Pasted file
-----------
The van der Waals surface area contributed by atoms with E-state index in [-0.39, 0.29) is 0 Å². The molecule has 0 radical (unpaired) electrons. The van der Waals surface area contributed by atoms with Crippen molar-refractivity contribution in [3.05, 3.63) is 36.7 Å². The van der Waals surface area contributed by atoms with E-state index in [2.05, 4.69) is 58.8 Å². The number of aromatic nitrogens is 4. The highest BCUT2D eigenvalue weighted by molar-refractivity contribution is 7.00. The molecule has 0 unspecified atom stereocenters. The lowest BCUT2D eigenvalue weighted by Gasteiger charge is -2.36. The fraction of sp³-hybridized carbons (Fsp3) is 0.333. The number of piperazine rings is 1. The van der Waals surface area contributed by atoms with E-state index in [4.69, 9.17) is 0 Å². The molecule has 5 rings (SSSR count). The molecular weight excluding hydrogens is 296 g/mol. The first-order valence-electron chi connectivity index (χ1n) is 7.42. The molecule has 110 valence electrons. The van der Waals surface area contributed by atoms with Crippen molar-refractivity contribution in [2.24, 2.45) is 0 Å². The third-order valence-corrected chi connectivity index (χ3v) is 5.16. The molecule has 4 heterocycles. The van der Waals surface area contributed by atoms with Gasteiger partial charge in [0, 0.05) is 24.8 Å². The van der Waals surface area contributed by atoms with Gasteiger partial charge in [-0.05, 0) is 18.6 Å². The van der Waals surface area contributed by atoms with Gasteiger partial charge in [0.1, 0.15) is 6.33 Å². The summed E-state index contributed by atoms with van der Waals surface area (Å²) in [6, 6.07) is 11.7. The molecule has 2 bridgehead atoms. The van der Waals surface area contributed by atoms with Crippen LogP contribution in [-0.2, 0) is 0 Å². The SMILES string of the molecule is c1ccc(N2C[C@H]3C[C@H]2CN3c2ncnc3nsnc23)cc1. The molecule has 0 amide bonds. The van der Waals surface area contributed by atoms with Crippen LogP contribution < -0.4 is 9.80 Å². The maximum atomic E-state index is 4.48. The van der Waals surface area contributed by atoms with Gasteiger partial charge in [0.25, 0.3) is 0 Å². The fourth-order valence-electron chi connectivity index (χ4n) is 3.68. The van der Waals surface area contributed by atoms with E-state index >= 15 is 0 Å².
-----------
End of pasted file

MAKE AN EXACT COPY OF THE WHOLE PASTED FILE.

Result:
The van der Waals surface area contributed by atoms with E-state index in [-0.39, 0.29) is 0 Å². The molecule has 0 radical (unpaired) electrons. The van der Waals surface area contributed by atoms with Crippen molar-refractivity contribution in [3.05, 3.63) is 36.7 Å². The van der Waals surface area contributed by atoms with E-state index in [2.05, 4.69) is 58.8 Å². The number of aromatic nitrogens is 4. The highest BCUT2D eigenvalue weighted by molar-refractivity contribution is 7.00. The molecule has 0 unspecified atom stereocenters. The lowest BCUT2D eigenvalue weighted by Gasteiger charge is -2.36. The fraction of sp³-hybridized carbons (Fsp3) is 0.333. The number of piperazine rings is 1. The van der Waals surface area contributed by atoms with E-state index in [4.69, 9.17) is 0 Å². The molecule has 5 rings (SSSR count). The molecular weight excluding hydrogens is 296 g/mol. The first-order valence-electron chi connectivity index (χ1n) is 7.42. The molecule has 110 valence electrons. The van der Waals surface area contributed by atoms with Crippen molar-refractivity contribution in [2.24, 2.45) is 0 Å². The third-order valence-corrected chi connectivity index (χ3v) is 5.16. The molecule has 4 heterocycles. The van der Waals surface area contributed by atoms with Gasteiger partial charge in [0, 0.05) is 24.8 Å². The van der Waals surface area contributed by atoms with Gasteiger partial charge in [-0.05, 0) is 18.6 Å². The van der Waals surface area contributed by atoms with Gasteiger partial charge in [0.1, 0.15) is 6.33 Å². The summed E-state index contributed by atoms with van der Waals surface area (Å²) in [6, 6.07) is 11.7. The molecule has 2 bridgehead atoms. The van der Waals surface area contributed by atoms with Crippen LogP contribution in [-0.2, 0) is 0 Å². The SMILES string of the molecule is c1ccc(N2C[C@H]3C[C@H]2CN3c2ncnc3nsnc23)cc1. The molecule has 0 amide bonds. The van der Waals surface area contributed by atoms with Crippen LogP contribution < -0.4 is 9.80 Å². The maximum atomic E-state index is 4.48. The van der Waals surface area contributed by atoms with Gasteiger partial charge in [0.25, 0.3) is 0 Å². The fourth-order valence-electron chi connectivity index (χ4n) is 3.68. The van der Waals surface area contributed by atoms with E-state index >= 15 is 0 Å².